I was torn between Mera dil yeh pukare aaja and this one – the two songs I really like. But decided to go with the happier of the two songs.
3) Jise tu qubool kar le (Devdas, 1955, Lata Mangeshkar, S.D. Burman): When Bimal Roy wanted to sign Vyjayantimala for the role of Chandramukhi in his version of the Sarat Chandra classic, he was dissuaded by many in the industry, including his script writer Nabendu Ghosh. He says, “I did not approve of Vyjayanthimala [as Chandramukhi], but we had no option — no one wanted to play Chandramukhi, and we were committed to our distributors.” Others taunted Roy and were of the opinion that if he was to have Vyjayantimala play Chandramukhi, why doesn’t he sign Kishore Kumar as Devdas?
For whatever reason, financial compulsions or just plain conviction, Bimal Roy persisted with Vyjayantimala as Chandramukhi and his decision paid off. She won the Filmfare Best Supporting Actress award for her role – an award she refused to accept simply because she didn’t think hers was a supporting role, in any way of lesser importance than Suchitra Sen’s!
This song is one of the two songs I like from this movie – the other being Aan milo aan milo shyam sanware, a lovely bhajan (in the Baul tradition) that has not been picturised on her.
4) Jao Jao nand ke lala (Rangoli, 1962, Lata Mangeshkar, Shankar-Jaikishen): Kishore Kumar and Vyjayantimala starred in a number of films together like Ladki (1953), Miss Mala (1954), New Delhi (1956), Aasha (1957) and Rangoli (1962). This song from Rangoli (1962) is one of my favourites, for a personal reason. It was a song I had danced to, in some semi-classical dance show, way back during my school days. Of course the choreography was slightly different – my dance teacher had made it even less filmy and more classical!
5) Zulmi sang aankh ladi (Madhumati, 1958, Lata Mangeshkar, Salil Choudhary): The years 1957 and 1958 were big years for Vyjayantimala. She replaced Madhubala in B.R. Chopra’s Naya Daur after the messy controversy. The film was a huge success and the Dilip Kumar-Vyjayantimala pairing became a hit pairing. In 1958, Bimal Roy signed her for his reincarnation saga Madhumati again opposite Dilip Kumar. Madhumati was a super duper blockbuster, becoming the highest grossing film of that year. This movie was a good showcase of both her dancing skills and her acting abilities, as she played three roles in it – Madhavi, Radha and the ghost Madhumati. Madhumati is considered to be the first reincarnation saga in Hindi cinema, inspiring movies such as Milan (1967), Kudrat (1980), Karz (1982), and more recently Om Shanti Om (2007). Vyjayantimala was nominated for the Filmfare Best Actress award that year for this movie, but did not win. She won instead for her role in the B.R Chopra film Sadhna.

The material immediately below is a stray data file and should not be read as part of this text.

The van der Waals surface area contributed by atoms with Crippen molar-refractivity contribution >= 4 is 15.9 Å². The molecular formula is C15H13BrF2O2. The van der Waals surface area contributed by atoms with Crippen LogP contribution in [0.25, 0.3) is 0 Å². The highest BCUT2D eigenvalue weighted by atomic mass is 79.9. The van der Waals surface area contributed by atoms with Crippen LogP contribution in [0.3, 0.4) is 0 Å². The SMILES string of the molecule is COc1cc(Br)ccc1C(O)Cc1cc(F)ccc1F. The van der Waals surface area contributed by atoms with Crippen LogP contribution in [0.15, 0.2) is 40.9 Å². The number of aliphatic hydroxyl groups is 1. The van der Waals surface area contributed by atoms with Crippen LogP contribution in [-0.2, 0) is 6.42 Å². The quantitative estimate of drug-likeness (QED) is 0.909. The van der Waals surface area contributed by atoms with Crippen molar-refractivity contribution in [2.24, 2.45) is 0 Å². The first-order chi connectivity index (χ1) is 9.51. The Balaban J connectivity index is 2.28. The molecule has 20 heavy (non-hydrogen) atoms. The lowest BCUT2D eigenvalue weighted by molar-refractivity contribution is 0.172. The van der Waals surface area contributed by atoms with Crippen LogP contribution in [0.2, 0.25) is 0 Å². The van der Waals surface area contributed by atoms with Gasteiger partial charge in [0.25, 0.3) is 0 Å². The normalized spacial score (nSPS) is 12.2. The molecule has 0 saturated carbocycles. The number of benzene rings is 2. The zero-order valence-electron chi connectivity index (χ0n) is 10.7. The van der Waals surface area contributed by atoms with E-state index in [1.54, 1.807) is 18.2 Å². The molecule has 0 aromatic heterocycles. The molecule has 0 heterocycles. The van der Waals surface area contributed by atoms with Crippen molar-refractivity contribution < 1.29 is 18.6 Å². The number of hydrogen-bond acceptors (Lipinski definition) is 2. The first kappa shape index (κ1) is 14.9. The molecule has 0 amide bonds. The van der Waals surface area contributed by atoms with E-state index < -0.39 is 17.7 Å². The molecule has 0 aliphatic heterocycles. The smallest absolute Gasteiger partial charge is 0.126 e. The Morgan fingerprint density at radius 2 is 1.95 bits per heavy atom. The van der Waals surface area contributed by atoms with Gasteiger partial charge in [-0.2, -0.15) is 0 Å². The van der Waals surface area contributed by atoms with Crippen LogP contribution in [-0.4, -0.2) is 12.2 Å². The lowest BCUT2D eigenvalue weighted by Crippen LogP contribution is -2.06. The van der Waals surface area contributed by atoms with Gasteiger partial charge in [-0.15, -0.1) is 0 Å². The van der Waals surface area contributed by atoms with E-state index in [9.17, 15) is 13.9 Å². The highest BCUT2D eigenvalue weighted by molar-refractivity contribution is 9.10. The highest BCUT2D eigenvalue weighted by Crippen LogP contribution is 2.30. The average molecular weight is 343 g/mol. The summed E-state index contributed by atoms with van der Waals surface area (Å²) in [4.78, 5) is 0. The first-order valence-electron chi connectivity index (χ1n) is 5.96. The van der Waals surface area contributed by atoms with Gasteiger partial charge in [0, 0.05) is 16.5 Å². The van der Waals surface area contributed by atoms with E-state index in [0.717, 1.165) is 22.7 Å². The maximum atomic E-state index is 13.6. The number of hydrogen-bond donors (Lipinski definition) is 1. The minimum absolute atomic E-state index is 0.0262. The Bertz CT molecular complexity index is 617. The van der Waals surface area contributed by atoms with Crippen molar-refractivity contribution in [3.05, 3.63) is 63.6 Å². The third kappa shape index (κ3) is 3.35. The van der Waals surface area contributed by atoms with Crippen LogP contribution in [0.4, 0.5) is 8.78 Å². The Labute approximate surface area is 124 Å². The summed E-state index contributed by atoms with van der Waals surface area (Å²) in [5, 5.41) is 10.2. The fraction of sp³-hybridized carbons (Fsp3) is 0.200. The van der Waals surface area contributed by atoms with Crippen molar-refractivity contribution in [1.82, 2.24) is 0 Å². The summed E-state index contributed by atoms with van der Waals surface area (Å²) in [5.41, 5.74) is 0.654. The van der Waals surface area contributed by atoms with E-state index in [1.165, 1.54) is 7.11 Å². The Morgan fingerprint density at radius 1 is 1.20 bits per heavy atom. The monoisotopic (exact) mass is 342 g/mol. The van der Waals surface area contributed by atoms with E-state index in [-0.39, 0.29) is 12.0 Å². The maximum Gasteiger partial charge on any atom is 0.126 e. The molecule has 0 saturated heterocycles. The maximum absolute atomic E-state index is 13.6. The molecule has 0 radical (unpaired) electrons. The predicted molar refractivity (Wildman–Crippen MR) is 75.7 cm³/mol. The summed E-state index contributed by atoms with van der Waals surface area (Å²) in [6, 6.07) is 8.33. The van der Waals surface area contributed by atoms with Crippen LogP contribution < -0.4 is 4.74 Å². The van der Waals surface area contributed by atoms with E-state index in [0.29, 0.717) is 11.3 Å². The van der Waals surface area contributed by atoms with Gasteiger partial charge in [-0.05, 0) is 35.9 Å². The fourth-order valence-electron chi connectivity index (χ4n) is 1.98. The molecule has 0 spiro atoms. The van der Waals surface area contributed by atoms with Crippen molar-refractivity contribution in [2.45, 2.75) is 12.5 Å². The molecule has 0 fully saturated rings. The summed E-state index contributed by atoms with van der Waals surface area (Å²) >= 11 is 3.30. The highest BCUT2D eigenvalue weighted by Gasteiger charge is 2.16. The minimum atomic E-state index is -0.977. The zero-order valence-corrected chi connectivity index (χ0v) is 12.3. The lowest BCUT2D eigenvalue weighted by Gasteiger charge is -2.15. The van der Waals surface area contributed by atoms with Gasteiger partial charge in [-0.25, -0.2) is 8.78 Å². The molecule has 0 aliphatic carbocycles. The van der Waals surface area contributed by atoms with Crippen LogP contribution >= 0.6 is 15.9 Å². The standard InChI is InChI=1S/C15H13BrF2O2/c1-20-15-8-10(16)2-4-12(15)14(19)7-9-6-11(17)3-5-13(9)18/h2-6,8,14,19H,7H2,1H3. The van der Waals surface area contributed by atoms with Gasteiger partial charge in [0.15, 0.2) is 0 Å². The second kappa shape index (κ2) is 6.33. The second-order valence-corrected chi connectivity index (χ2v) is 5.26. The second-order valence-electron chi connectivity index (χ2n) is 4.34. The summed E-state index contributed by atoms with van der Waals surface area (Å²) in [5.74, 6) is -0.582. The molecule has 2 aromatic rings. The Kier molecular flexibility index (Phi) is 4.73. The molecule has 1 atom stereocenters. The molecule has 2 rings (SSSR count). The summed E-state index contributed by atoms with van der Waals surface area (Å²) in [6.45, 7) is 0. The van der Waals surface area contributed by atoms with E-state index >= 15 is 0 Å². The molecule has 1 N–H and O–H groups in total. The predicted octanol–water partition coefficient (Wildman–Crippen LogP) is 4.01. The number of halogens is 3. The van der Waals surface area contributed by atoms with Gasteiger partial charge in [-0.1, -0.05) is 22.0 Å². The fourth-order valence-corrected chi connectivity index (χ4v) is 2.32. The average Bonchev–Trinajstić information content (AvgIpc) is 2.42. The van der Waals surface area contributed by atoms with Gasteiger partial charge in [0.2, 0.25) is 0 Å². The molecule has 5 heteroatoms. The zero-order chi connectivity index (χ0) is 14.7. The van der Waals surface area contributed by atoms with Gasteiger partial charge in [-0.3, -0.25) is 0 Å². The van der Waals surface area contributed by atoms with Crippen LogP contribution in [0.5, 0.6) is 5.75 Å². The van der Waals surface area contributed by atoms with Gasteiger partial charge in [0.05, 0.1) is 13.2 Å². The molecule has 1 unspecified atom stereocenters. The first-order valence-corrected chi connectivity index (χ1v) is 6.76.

The music of Madhumati remains as popular now as before. All the songs are delightful, so I was not sure which one to pick. I decided to stick to the first song I heard from this movie.
6) Aurat ne janam diya mardon ko (Sadhna, 1958, Lata Mangeshkar, N.Dutta): The B.R Chopra classic made in 1958 was Vyjayantimala’s show all the way. Playing a prostitute who turns into a defiant woman, she got ample scope to showcase her talents – both dancing and acting. Sunil Dutt (who else!) was the hero in this progressive woman-centric film. One of the big draws of this movie was Sahir Ludhianvi’s sublime poetry. Take for instance, this soul-stirring song on oppression of women (maybe a bit hackneyed). But Sahir’s lyrics are harsh and rather brutal, painting an unforgettable imagery. I chose this song, not only for the lyrics, but also for Vyjayantimala’s subdued dramatic acting.